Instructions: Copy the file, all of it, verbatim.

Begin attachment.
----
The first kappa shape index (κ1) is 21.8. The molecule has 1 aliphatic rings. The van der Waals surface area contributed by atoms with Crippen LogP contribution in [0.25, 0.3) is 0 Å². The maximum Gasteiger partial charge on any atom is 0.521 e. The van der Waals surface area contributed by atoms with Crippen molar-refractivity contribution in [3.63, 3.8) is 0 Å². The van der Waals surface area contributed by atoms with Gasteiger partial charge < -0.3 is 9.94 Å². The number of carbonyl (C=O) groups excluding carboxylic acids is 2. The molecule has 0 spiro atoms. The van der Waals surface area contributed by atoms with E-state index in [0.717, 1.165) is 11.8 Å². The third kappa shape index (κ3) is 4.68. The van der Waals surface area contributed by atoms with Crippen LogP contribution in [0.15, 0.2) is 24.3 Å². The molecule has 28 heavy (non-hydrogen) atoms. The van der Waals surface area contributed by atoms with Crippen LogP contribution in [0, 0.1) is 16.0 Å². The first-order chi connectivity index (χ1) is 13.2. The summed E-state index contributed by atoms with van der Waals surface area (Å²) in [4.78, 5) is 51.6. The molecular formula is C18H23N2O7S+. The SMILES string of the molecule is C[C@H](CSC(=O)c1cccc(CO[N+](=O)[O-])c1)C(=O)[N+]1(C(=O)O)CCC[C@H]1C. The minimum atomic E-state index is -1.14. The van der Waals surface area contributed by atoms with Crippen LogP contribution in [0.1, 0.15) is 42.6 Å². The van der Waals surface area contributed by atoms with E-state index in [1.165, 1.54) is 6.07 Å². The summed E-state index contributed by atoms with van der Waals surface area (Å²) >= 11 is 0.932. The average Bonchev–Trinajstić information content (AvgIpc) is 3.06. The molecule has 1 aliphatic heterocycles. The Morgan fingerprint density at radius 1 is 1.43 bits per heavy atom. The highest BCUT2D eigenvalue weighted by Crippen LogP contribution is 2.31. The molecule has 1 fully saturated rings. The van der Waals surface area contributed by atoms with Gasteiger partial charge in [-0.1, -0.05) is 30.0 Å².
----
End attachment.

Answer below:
The first kappa shape index (κ1) is 21.8. The molecule has 1 aliphatic rings. The van der Waals surface area contributed by atoms with Crippen LogP contribution in [0.25, 0.3) is 0 Å². The maximum Gasteiger partial charge on any atom is 0.521 e. The van der Waals surface area contributed by atoms with Crippen molar-refractivity contribution in [3.63, 3.8) is 0 Å². The van der Waals surface area contributed by atoms with Gasteiger partial charge < -0.3 is 9.94 Å². The number of carbonyl (C=O) groups excluding carboxylic acids is 2. The molecule has 0 spiro atoms. The van der Waals surface area contributed by atoms with E-state index in [0.717, 1.165) is 11.8 Å². The third kappa shape index (κ3) is 4.68. The van der Waals surface area contributed by atoms with Crippen LogP contribution in [0.15, 0.2) is 24.3 Å². The molecule has 28 heavy (non-hydrogen) atoms. The van der Waals surface area contributed by atoms with Crippen LogP contribution in [0, 0.1) is 16.0 Å². The first-order chi connectivity index (χ1) is 13.2. The summed E-state index contributed by atoms with van der Waals surface area (Å²) in [4.78, 5) is 51.6. The molecular formula is C18H23N2O7S+. The SMILES string of the molecule is C[C@H](CSC(=O)c1cccc(CO[N+](=O)[O-])c1)C(=O)[N+]1(C(=O)O)CCC[C@H]1C. The minimum atomic E-state index is -1.14. The van der Waals surface area contributed by atoms with Crippen LogP contribution in [0.1, 0.15) is 42.6 Å². The van der Waals surface area contributed by atoms with E-state index in [1.165, 1.54) is 6.07 Å². The summed E-state index contributed by atoms with van der Waals surface area (Å²) >= 11 is 0.932. The average Bonchev–Trinajstić information content (AvgIpc) is 3.06. The molecule has 1 aliphatic heterocycles. The Morgan fingerprint density at radius 1 is 1.43 bits per heavy atom. The highest BCUT2D eigenvalue weighted by Crippen LogP contribution is 2.31. The molecule has 1 fully saturated rings. The van der Waals surface area contributed by atoms with Gasteiger partial charge in [-0.1, -0.05) is 30.0 Å².